Pestalozzi and Pestalozzianism.


from which they were kindled. Some of them are but sickly tapers.

No sham theory has the vitality of Pestalozzianism. Whatever lives so long, flourishes so well, and bears such good fruit as it has done, must be essentially correct. But Pestalozzianism is not the Alpha and Omega of educational possibility. If the truth that is in it be valued, let it not be brought into suspicion by our claiming too much for it. Over-praise may damn a cause as effectually as faint praise. It is as reasonable to believe in the " elixir of life" as to believe that the whole truth has been discovered about education. Let the bust of Pestalozzi occupy its proud niche in the temple of Pedagogics; but the temple must not be filled with busts of Pestalozzi. Perhaps, however, this is uncalled for. The majority will be more likely to under-estimate Pestalozzi than to over-estimate him. The few fanatics that worship the great Switzer, do not need a check so much as the many old fogies who regard him with indifference, need a spur.

Pestalozzi's system is not very definite. Like all great efforts toward reform, it is rather suggestive than exhaustive. It is nowhere given in the form of a complete, logical statement, but consists rather of various essays and maxims expressing earnest convictions struck out of an unselfish soul painfully seeking a higher object and method in human education. His motive was the noblest—the elevation of the common people. He set about his work not as a philosopher, but as a philanthropist. He declares himself to have arrived at his conclusions "rather by accident than by any art or reflection of his own." Perhaps it was not so much “by accident," as by the unconscious insight and inspiration of the seer. True wisdom seems always linked with humility. Lord Bacon reiterated the saying, that the production of the New Organon “ depended more upon a kind of luck than upon any ability or excellency in himself.” There is another point of resemblance between Bacon and Pestalozzi. They both worked avowedly, not for the sake of a system, or for victory, or for ambition, or for reward of any kind, but for the practical benefit of man.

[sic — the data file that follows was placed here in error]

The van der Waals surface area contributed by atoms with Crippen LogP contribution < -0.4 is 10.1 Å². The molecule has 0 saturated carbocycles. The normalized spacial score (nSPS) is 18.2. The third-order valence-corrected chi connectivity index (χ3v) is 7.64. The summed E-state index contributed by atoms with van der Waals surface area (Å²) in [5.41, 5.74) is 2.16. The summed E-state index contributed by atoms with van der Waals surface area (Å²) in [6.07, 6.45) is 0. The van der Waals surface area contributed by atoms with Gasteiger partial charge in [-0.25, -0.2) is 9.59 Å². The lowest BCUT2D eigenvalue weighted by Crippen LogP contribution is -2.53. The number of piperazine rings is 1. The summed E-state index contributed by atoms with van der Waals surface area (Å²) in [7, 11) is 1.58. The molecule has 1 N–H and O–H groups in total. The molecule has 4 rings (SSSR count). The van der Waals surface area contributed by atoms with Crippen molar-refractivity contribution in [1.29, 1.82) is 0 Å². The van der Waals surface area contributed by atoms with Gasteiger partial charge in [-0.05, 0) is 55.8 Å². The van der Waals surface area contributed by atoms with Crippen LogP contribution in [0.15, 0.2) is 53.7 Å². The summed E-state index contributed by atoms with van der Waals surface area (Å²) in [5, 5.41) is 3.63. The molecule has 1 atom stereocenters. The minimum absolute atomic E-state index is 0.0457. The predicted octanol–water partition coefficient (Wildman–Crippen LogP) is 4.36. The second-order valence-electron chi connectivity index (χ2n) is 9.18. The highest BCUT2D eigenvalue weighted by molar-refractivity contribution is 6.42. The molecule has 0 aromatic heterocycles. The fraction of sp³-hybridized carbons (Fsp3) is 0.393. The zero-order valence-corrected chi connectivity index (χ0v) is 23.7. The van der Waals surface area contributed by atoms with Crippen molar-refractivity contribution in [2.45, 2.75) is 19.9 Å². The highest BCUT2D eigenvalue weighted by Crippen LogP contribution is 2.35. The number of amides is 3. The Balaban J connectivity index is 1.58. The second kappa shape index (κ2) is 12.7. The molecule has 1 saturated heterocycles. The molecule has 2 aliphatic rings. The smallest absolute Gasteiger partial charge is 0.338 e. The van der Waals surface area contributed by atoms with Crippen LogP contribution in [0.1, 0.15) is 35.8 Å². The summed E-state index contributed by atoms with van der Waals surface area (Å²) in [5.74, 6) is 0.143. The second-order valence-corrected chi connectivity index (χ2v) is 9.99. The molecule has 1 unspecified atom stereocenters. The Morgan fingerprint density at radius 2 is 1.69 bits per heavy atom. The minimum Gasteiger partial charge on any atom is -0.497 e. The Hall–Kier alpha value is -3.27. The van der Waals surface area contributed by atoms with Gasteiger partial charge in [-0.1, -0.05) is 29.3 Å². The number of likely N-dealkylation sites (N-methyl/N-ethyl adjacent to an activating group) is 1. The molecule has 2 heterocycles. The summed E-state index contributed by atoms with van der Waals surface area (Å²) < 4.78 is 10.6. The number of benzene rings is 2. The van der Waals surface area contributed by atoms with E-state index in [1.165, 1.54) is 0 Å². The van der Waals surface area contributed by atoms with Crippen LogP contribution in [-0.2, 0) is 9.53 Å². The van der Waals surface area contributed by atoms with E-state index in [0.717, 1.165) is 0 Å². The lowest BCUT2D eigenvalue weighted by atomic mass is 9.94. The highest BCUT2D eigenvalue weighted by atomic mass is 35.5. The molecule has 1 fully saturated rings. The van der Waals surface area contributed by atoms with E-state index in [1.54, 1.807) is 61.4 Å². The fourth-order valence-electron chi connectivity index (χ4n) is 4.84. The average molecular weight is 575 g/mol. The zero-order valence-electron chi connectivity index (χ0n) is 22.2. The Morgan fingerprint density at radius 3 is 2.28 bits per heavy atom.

To make men, women, and children wise, contented, active, sincere, religious, was Pestalozzi's constant aim. This aim he kept with simple, beautiful faith as long as he lived. He was not always hopeful, but he was always faithful. He never lost the enthusiasm of youth. “My head was gray; yet I was still a child,” are words that occur in his review of his educational experience.

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He wrote much--twenty or thirty different works. Several of these are translated into English. Concerning him and his philosophy a large number of books have been written in Germany, and a few in France, England, and America. So there is no lack of information respecting this man and his ideas; no lack of his own sayings : no lack of sayings for and against him by others. His Life, by E. Biber, published in London in 1831, is extant. His “Life, Educational Principles, and Methods," has also been edited by Henry Barnard, and is included in Barnard's series of “ Papers for Teachers and Parents.”